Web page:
Reading the synopsis for Hellraiser: Hellworld I was excitedly hoping for the franchise’s own version of Tron. Sadly, Tron this is not. It’s not even Tron: Legacy. The videogame thing is merely a set-up to get a bunch of thankless young actors (not entirely true, Henry Cavill is there too) in a weird Eyes Wide Shut style house of shagging but with a miniscule budget and bad club music. By this point the Hellraiser series has settled into a format not too dissimilar from Freddy’s Nightmares (remember that show?) where Pinhead and his diminishing gang of cenobites are little more than overseers to an otherwise unrelated plot. The connection to the other movies and franchise at large is arbitrary and pointless, adding absolutely nothing to the continuing mythos and gaining nothing by including it, except of course some brand recognition in the title.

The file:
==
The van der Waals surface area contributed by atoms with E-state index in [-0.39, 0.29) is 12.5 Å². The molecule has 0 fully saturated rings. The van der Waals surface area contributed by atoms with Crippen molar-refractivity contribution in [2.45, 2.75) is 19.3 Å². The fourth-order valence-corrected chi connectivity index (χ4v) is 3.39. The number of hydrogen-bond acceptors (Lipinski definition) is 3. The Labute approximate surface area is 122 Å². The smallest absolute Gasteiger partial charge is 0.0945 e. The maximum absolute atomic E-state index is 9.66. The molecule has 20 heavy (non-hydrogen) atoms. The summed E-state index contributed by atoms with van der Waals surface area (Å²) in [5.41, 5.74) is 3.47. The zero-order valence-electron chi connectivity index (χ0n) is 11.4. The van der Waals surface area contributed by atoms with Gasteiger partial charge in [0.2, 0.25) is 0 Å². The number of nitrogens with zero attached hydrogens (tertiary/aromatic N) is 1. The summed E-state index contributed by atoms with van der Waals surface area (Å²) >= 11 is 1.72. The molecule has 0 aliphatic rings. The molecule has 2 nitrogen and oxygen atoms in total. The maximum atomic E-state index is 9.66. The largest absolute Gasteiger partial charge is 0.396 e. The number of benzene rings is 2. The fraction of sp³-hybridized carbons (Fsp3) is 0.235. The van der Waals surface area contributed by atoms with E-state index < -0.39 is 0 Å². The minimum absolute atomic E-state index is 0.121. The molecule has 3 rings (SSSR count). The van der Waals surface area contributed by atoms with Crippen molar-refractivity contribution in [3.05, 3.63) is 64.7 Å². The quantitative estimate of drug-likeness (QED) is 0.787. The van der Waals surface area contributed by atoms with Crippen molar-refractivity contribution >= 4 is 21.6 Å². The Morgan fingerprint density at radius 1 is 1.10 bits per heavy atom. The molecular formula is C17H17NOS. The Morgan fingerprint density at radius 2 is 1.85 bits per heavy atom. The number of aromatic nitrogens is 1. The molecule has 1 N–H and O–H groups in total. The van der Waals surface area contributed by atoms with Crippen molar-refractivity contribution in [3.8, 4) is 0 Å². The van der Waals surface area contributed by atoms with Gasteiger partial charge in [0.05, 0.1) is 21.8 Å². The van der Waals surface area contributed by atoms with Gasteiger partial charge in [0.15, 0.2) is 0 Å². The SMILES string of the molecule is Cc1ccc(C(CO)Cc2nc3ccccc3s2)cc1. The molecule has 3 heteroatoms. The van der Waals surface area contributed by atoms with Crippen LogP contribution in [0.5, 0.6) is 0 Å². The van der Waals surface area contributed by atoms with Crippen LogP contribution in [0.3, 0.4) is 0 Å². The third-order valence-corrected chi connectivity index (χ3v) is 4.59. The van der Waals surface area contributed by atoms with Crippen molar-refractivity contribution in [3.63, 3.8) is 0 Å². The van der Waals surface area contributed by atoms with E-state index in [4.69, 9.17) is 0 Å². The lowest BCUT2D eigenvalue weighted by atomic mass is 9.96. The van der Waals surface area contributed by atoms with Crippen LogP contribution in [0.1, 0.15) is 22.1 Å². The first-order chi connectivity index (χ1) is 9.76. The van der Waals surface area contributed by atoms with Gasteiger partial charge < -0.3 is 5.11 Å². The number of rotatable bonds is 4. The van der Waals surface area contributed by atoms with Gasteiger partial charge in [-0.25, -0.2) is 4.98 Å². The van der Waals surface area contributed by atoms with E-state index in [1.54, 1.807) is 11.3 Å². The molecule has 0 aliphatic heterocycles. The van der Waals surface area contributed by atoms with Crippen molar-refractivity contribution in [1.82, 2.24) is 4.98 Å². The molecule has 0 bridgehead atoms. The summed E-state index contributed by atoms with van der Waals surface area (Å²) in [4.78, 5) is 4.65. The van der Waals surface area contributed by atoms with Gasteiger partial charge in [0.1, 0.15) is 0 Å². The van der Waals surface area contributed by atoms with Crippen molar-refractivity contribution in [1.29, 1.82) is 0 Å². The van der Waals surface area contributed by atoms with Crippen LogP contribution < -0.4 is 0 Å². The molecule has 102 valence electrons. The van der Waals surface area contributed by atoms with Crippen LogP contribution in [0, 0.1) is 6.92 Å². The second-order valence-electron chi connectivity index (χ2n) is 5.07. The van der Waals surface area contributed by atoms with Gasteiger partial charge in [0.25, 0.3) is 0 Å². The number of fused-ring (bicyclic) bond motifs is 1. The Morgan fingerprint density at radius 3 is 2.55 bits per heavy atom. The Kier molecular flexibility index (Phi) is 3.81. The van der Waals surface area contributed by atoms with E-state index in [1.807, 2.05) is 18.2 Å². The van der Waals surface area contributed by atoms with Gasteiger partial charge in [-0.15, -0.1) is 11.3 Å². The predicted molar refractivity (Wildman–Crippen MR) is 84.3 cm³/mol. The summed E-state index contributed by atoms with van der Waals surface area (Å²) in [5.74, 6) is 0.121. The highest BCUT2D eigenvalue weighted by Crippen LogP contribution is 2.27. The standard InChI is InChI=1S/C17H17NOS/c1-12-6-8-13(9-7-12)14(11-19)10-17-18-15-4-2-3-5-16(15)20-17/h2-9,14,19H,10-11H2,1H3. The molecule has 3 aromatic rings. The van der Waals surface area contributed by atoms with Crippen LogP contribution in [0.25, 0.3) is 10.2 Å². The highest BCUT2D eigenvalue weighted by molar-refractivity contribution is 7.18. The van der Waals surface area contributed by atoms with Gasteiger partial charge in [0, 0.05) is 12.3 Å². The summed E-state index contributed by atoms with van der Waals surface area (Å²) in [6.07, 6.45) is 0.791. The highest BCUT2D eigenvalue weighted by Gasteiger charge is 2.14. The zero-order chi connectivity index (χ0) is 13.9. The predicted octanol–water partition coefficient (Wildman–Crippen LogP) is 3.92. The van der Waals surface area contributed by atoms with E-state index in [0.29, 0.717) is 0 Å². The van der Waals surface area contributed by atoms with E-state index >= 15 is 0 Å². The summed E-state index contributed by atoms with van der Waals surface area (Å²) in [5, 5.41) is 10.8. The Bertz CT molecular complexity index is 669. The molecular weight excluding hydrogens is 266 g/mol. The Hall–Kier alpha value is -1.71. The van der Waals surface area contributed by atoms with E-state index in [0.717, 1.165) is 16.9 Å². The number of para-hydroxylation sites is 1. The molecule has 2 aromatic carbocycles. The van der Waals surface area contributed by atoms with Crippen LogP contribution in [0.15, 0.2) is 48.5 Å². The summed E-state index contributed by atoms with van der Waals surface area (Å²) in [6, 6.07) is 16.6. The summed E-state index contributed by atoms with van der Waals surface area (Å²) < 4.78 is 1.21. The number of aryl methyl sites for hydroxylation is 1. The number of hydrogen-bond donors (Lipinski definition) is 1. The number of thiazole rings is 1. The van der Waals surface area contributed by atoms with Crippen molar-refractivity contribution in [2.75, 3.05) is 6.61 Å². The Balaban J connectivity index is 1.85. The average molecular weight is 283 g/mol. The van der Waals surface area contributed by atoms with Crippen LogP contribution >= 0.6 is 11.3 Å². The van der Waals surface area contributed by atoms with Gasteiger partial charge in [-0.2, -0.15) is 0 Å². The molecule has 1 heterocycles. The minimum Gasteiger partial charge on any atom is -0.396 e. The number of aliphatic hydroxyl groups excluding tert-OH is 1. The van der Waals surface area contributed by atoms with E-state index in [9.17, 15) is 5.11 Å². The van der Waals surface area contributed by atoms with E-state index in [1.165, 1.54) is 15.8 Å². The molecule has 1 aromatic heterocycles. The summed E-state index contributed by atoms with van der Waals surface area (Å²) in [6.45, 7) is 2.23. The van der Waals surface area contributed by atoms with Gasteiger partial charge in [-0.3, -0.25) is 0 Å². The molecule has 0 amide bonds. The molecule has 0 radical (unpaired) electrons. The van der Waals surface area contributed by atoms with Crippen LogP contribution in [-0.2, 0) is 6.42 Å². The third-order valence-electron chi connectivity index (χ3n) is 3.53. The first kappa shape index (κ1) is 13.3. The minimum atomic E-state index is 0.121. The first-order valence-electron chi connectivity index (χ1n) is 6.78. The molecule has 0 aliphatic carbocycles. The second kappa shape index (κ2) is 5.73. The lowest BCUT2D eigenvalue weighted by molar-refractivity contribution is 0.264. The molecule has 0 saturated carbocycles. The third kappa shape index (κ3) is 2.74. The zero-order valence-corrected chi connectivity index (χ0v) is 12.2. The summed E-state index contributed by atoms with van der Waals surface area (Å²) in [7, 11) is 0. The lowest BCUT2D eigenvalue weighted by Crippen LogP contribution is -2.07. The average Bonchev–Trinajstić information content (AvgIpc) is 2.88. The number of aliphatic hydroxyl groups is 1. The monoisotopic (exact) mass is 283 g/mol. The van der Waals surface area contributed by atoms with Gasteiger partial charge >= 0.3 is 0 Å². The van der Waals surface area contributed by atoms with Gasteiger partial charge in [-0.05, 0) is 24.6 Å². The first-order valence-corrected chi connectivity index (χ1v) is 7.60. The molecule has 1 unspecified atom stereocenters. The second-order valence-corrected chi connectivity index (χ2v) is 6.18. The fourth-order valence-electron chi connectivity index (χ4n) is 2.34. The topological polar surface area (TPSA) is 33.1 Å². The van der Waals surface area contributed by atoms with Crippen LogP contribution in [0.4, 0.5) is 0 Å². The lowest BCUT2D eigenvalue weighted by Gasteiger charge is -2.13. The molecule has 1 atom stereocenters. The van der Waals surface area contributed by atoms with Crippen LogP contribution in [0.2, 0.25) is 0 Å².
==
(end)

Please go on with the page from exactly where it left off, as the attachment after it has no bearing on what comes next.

You do have Lance Henrikson though, for some reason, meaning that there’s something to puzzle over beyond the stupid fucking plot. In fairness, the movie doesn’t take itself too seriously. Returning for his third consecutive entry in the series, director Rick Bota knows where he’s coming from and tries to ensure things don’t tip into self-importance. He lets the actors ham it up when necessary, lets the tone bend all out of shape to keep things a little interesting. It’s not his fault. At this point the filmmakers just flat-out stopped committing to the core values of the franchise and left any semblance to Clive Barker’s sensibility in the dirt. It’s no surprise that Doug Bradley hung up the pins after this one. I think I’m going to have to stick with my fellow countryman and ditch Revelations, making this the final entry in my Hellraiser deep dive. This isn’t quite the worst of the franchise, but I’ve got as close to the bottom as I’m willing to go.